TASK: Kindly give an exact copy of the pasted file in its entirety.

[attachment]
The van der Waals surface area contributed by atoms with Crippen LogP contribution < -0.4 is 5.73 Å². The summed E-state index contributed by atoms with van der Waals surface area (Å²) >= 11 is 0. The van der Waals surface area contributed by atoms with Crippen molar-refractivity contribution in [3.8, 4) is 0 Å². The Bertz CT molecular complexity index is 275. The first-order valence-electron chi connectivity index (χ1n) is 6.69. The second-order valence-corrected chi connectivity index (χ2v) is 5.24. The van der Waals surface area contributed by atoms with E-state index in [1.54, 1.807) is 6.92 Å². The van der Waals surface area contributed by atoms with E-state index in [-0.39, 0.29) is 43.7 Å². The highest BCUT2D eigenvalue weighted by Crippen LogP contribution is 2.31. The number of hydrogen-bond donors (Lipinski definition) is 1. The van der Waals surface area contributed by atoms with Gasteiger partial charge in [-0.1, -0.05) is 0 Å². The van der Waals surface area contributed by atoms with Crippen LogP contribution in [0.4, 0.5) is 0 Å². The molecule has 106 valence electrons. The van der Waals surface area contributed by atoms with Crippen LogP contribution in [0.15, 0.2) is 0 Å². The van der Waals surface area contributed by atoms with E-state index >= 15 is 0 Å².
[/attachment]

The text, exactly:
The van der Waals surface area contributed by atoms with Crippen LogP contribution < -0.4 is 5.73 Å². The summed E-state index contributed by atoms with van der Waals surface area (Å²) >= 11 is 0. The van der Waals surface area contributed by atoms with Crippen molar-refractivity contribution in [3.8, 4) is 0 Å². The Bertz CT molecular complexity index is 275. The first-order valence-electron chi connectivity index (χ1n) is 6.69. The second-order valence-corrected chi connectivity index (χ2v) is 5.24. The van der Waals surface area contributed by atoms with E-state index in [1.54, 1.807) is 6.92 Å². The van der Waals surface area contributed by atoms with E-state index in [-0.39, 0.29) is 43.7 Å². The highest BCUT2D eigenvalue weighted by Crippen LogP contribution is 2.31. The number of hydrogen-bond donors (Lipinski definition) is 1. The van der Waals surface area contributed by atoms with Gasteiger partial charge in [-0.1, -0.05) is 0 Å². The van der Waals surface area contributed by atoms with Crippen LogP contribution in [0.4, 0.5) is 0 Å². The molecule has 106 valence electrons. The van der Waals surface area contributed by atoms with Crippen LogP contribution in [0.15, 0.2) is 0 Å². The van der Waals surface area contributed by atoms with E-state index >= 15 is 0 Å².